BY: ED COLE
GLENDALE, Ariz. – The practice bubble at the Cardinals facility isn’t too far from the practice bubble at Arizona State.
Maybe that’s why former Sun Devil quarterback Mike Bercovici performed so well at the NFL Regional Combine over the weekend.
“Absolutely. There’s something about being home right now. You kind of walk with some confidence and some swagger out here,” Bercovici said. “I think working with Travis Brown over at Fischer Sports pretty much every single day for the last eight, nine weeks, really prepared me for this. Nothing was a shock to me, (and) everything has been part of the preparation.”
Bercovici’s not just talking a good game; he backed up every single syllable with his performance on Saturday. When he moved between stations, he was always one of the first, if not the first, athletes to arrive and get prepared for the drill.
In watching him for the five hours he worked out for scouts, you could tell without a shadow of a doubt, that Bercovici was on a mission to show them he’s for real.
“What most people don’t see is the desire,” Bercovici said. “Just showing up here with a positive attitude, coming in here having fun, (and) being myself, and making all the throws out there (and) showing athletic ability in the beginning part of the circuit. When it came down to throwing the football, and being a leader, I felt like I excelled.”
“I really think, when we got here late in the day, and just started getting routes on air, whether it’s the deep ball, throwing slants, (or) ball positioning, I think that’s what it was, showing proper footwork, and proper placement, and understanding every single route,” Bercovici said.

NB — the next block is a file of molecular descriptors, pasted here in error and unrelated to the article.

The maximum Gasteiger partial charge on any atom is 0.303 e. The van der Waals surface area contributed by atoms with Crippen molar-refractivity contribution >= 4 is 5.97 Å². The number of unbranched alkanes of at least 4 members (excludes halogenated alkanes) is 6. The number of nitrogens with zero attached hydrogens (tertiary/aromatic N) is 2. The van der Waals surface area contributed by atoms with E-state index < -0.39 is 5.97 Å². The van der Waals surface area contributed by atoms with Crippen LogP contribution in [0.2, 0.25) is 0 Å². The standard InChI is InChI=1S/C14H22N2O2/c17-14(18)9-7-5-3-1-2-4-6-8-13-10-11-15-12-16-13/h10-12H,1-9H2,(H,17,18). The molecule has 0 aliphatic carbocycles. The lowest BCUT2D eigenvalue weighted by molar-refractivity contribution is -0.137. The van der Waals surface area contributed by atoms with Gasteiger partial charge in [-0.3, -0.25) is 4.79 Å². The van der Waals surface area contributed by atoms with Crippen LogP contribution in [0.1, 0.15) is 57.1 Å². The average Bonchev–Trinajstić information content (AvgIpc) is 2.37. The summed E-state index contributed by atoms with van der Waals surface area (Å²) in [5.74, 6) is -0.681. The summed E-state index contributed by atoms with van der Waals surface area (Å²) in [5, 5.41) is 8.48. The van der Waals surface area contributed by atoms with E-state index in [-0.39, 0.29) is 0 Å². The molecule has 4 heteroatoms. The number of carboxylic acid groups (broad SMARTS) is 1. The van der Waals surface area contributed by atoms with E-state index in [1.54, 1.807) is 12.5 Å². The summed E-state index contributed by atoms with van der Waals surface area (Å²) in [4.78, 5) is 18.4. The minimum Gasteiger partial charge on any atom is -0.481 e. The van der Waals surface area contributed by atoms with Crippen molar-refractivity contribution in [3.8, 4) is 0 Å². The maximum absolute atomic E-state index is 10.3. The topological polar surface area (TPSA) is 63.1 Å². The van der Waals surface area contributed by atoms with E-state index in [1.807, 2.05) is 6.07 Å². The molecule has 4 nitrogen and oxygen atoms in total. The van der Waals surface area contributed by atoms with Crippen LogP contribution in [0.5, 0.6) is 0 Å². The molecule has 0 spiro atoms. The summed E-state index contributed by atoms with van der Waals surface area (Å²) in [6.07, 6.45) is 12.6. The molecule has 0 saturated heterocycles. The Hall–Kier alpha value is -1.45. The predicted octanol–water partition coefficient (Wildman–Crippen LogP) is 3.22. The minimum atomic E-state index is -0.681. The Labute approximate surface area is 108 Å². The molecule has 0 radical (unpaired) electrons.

It’s been a whirlwind time for Bercovici ever since he ended his career at Arizona State on Jan. 2 at the Motel 6 Cactus Bowl at Chase Field. Two days after that game concluded, he was at the Fischer Institute working out, and getting ready for the Combine and his Pro Day.
The biggest thing Bercovici’s learned about himself throughout this process is how to be a professional.
“(Fischer Institute founder Brett) Fisch(er) says that there’s a difference between a pro and a professional, and that’s not just signing a contract. It’s the way you walk, it’s the way you bring an attitude every single day to work,” Bercovici said. “I definitely feel like a grown man right now.”
Bercovici has to be one of the most patient and understanding young men in the world today. With what he went through at Arizona State, in having to wait his turn in order to be the starting quarterback once Taylor Kelly graduated, it had to be frustrating, but Bercovici handled it with dignity and with class.
“Especially in this sport, (and) in life, you can’t just expect things to come to you. You’ve got to work for them, put your head down, persevere and work,” Bercovici said. “Who knows? If the first snap I need to throw (is) in the Super Bowl, then so be it, but at the same time, you see guys like (Broncos quarterback) Brock Osweiler playing for three, four years under (Broncos quarterback) Peyton Manning, and finally getting his opportunity. He was poised and ready to go. There’s examples like this all over the country, and I’m just glad to be a part of it.”
The NFL is so close, Bercovici can taste it. It’s what he’s been dreaming of since he was five-years-old, and his dad told him to “strap up a helmet.”
“It’s pretty surreal right now, but it’s getting past the point of being a dream, and it’s starting to feel the right way,” Bercovici said. “I’m just excited to be part of an organization, and give my all to the community, to a football team, and go win a Super Bowl.”